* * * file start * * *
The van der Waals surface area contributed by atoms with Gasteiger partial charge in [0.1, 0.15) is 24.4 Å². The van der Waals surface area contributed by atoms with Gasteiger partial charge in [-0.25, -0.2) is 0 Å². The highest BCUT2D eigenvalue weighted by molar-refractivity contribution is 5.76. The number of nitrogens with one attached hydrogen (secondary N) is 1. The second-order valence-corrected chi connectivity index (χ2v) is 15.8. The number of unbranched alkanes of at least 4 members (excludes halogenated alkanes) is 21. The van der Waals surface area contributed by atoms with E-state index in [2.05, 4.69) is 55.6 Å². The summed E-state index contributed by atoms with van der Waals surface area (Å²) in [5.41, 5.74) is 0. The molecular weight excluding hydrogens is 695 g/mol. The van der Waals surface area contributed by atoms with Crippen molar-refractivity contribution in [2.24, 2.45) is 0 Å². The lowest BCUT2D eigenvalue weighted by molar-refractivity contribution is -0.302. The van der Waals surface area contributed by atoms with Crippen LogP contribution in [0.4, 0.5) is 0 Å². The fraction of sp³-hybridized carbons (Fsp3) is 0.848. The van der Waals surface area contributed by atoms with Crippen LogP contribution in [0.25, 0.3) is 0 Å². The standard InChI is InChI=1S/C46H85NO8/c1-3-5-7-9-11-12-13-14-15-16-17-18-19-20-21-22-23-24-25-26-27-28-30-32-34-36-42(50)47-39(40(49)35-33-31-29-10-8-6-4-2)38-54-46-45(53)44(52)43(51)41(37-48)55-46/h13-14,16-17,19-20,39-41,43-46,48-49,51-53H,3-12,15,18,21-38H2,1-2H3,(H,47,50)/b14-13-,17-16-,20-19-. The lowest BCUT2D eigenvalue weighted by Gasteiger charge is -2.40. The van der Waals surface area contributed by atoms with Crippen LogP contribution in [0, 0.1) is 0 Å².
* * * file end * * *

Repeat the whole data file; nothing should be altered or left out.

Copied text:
The van der Waals surface area contributed by atoms with Gasteiger partial charge in [0.1, 0.15) is 24.4 Å². The van der Waals surface area contributed by atoms with Gasteiger partial charge in [-0.25, -0.2) is 0 Å². The highest BCUT2D eigenvalue weighted by molar-refractivity contribution is 5.76. The number of nitrogens with one attached hydrogen (secondary N) is 1. The second-order valence-corrected chi connectivity index (χ2v) is 15.8. The number of unbranched alkanes of at least 4 members (excludes halogenated alkanes) is 21. The van der Waals surface area contributed by atoms with E-state index in [2.05, 4.69) is 55.6 Å². The summed E-state index contributed by atoms with van der Waals surface area (Å²) in [5.41, 5.74) is 0. The molecular weight excluding hydrogens is 695 g/mol. The van der Waals surface area contributed by atoms with Crippen molar-refractivity contribution in [2.24, 2.45) is 0 Å². The lowest BCUT2D eigenvalue weighted by molar-refractivity contribution is -0.302. The van der Waals surface area contributed by atoms with Crippen LogP contribution in [0.4, 0.5) is 0 Å². The fraction of sp³-hybridized carbons (Fsp3) is 0.848. The van der Waals surface area contributed by atoms with Crippen LogP contribution in [0.25, 0.3) is 0 Å². The standard InChI is InChI=1S/C46H85NO8/c1-3-5-7-9-11-12-13-14-15-16-17-18-19-20-21-22-23-24-25-26-27-28-30-32-34-36-42(50)47-39(40(49)35-33-31-29-10-8-6-4-2)38-54-46-45(53)44(52)43(51)41(37-48)55-46/h13-14,16-17,19-20,39-41,43-46,48-49,51-53H,3-12,15,18,21-38H2,1-2H3,(H,47,50)/b14-13-,17-16-,20-19-. The lowest BCUT2D eigenvalue weighted by Gasteiger charge is -2.40. The van der Waals surface area contributed by atoms with Crippen LogP contribution in [0, 0.1) is 0 Å².